New Zealand annual inflation accelerated in the first quarter but remained beneath the range the central bank targets, giving Governor Graeme Wheeler scope to cut interest rates further.
Consumers price index rose 0.4 percent in the first quarter from a year earlier. The gain matched the median forecast of 10 economists. Prices rose 0.2 percent from the fourth quarter, compared with a median forecast of a 0.1 percent increase.
Benign inflation means there’s little impediment to Wheeler cutting the official cash rate if needed after reducing it to a record-low 2.25 percent last month. Traders are betting on lower borrowing costs as falling oil prices and the New Zealand dollar’s 6.5 percent gain the past three months threaten to delay the return of the prices’ gauge to the middle of the Reserve Bank of New Zealand’s 1-3 percent target range.
“Overall, today’s figures are a real mixed bag,” said Mark Smith, senior economist at ANZ Bank New Zealand Ltd. in Auckland. “While the data certainly doesn’t rule out the RBNZ cutting the OCR again next week, we don’t see it as the smoking gun that the market was hoping it would be.”
The local dollar bought 68.89 U.S. cents at 11:44 a.m. in Wellington, little changed from its level just before the data.
Annual inflation accelerated from a 0.1 percent pace in the fourth quarter, which was the weakest since prices fell in the year ended the third quarter of 1999.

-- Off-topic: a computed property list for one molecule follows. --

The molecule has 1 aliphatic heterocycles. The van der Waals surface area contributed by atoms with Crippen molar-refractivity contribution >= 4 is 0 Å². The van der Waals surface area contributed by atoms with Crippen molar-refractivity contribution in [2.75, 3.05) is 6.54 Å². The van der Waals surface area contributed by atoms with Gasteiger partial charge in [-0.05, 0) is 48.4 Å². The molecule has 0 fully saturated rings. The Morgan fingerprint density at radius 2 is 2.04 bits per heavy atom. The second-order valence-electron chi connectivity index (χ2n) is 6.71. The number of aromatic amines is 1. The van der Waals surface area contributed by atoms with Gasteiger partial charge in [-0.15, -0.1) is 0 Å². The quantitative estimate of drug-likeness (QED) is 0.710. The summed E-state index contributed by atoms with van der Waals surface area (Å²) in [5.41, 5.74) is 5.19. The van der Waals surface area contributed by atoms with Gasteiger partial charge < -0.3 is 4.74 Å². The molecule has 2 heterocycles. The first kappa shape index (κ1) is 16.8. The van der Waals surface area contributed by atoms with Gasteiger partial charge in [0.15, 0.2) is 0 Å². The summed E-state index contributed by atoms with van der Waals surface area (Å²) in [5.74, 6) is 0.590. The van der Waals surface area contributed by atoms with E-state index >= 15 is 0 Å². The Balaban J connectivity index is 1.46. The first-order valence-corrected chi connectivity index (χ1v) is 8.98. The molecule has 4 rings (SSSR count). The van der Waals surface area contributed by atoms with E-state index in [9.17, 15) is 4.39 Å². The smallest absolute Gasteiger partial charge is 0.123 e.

Inflation has been below 1 percent for six straight quarters and below 2 percent since late 2011, prompting Wheeler to take back a series of 2014 interest-rate increases. The central bank on March 10 said “further policy easing may be required to ensure that future average inflation settles near the middle of the target range,” while the central bank’s bank-bill yield forecasts signaled one further cut.
Traders reduced bets of a rate cut at the next review on April 28, with 36 percent tipping a decrease compared with 48 percent on Friday, according to swaps data compiled by Bloomberg at 11.42 a.m. Monday. There’s a 64 percent likelihood of a cut by June.
“This data detracts from the case for an April OCR cut,” said Dominick Stephens, chief New Zealand economist at Westpac Banking Corp. in Auckland. “The details of the data will constitute a small upside surprise from the RBNZ’s perspective.”
Wheeler is also monitoring rising house prices, which could pose a threat to financial stability, and the prospect of economic growth slowing later this year. Just two of 17 economists surveyed by Bloomberg expect a rate cut this month, while 16 forecast lower borrowing costs by June 30.
Today’s data matches the Reserve Bank’s March 10 estimate that prices rose 0.4 percent in the first quarter from a year earlier. The central bank also forecast that inflation would accelerate to 1.1 percent in the fourth quarter of 2016 and reach 2 percent by early 2018.
Prices rose in the quarter after tumbling 0.5 percent in the three months through December, Statistics New Zealand said Monday. Food and cigarettes led the increase. Excluding tobacco, the inflation index fell 0.1 percent in the quarter.
Non-tradable inflation, a core measure of prices not influenced by the currency and fuel, rose 1 percent from the fourth quarter led by cigarettes, rents and home construction costs. Gasoline prices fell 7.7 percent. Excluding gasoline, the CPI rose 0.5 percent in the quarter and gained 0.7 percent from a year earlier, the statistics agency said. From a year ago, non-tradables prices gained 1.6 percent. Tradables prices, which are influenced by currency movements, fell 0.9 percent from the fourth quarter led by gasoline and cheaper airfares. From a year ago, tradables prices fell 1.2 percent.